“The cutting completed, the sheet is carried forward by a set of tapes until it reaches the apex of the left hand section of the machine. From this point it descends perpendicularly, and the sheets are thrown alternately forwards and backwards on the boards held by the two lads. There is also a contrivance for the supply and distribution of the ink.”
We have taken the Times as the best example of these wonderful improvements in the art of printing, both because the working of that paper is upon a colossal scale, and it therefore well deserves to be noticed first, and because almost every improvement came into earliest play in the machine-room at PrintingHouse Square. The influence of the great change-the substitution of the steam printing-machine for the hand-worked printingpress—has been felt in every corner of the land, where a cheap book or a penny newspaper has found its way; and it must be indeed a sequestered nook into which these have not pushed themselves in Britain. So that famous and tremendous word, "The Press," at whose sound blusterers have suddenly grown meek as lambs, and Cruelty has pocketed his whip, trying to look innocent and kind, is now a sort of misnomer; for the Press is actually rusting in lumber-rooms, or, at best, printing off the cloudy hand-bills of a country-town, while the place of power is held by the Machine, which roars and struggles and puffs by day and night in the accomplishment of its enormous task. Such a change has half a century produced in Caxton's art and mystery! How the old mercer would stare and rub his eyes, if these eyes could open now upon a modern printing-room in any of our great publishing concerns!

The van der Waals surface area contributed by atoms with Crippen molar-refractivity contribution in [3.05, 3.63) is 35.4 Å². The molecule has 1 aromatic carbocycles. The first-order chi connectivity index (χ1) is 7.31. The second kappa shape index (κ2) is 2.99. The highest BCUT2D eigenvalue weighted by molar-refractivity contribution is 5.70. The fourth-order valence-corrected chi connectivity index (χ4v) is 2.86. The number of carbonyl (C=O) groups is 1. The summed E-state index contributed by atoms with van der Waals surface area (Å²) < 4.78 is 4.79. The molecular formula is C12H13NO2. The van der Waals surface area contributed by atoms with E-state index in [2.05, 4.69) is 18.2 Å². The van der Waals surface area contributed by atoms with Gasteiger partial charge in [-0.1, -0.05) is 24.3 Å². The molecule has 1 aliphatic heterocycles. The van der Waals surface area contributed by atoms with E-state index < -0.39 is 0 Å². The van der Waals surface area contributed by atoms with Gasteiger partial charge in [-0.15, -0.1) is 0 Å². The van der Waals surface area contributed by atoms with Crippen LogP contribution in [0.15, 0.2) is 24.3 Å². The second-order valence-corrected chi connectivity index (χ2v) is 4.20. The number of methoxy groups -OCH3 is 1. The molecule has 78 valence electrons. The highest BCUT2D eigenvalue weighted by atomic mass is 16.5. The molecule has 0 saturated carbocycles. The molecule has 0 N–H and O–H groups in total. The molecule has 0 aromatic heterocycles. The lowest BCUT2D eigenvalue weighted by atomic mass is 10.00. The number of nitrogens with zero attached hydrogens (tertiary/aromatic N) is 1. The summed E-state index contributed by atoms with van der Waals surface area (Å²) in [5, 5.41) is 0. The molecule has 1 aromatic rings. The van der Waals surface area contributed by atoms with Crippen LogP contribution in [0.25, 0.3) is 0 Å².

COLERIDGE, a magnificent dreamer, has left us only a few fragments to show what his life-work might have been, had industry been wedded to his lofty genius. We think of him as of some rarely gifted architect, before whose mind's eye visions of sublime temples were continually floating, but whose realized work consists of a few pillars and friezes, exquisitely beautiful, indeed, but lying on the chosen site unfinished and unset.
Born at Ottery St. Mary in Devonshire, on the 21st of October 1772, this youngest child of a poor country vicar entered the hard school of an orphan's life at Christ's Hospital. There, with in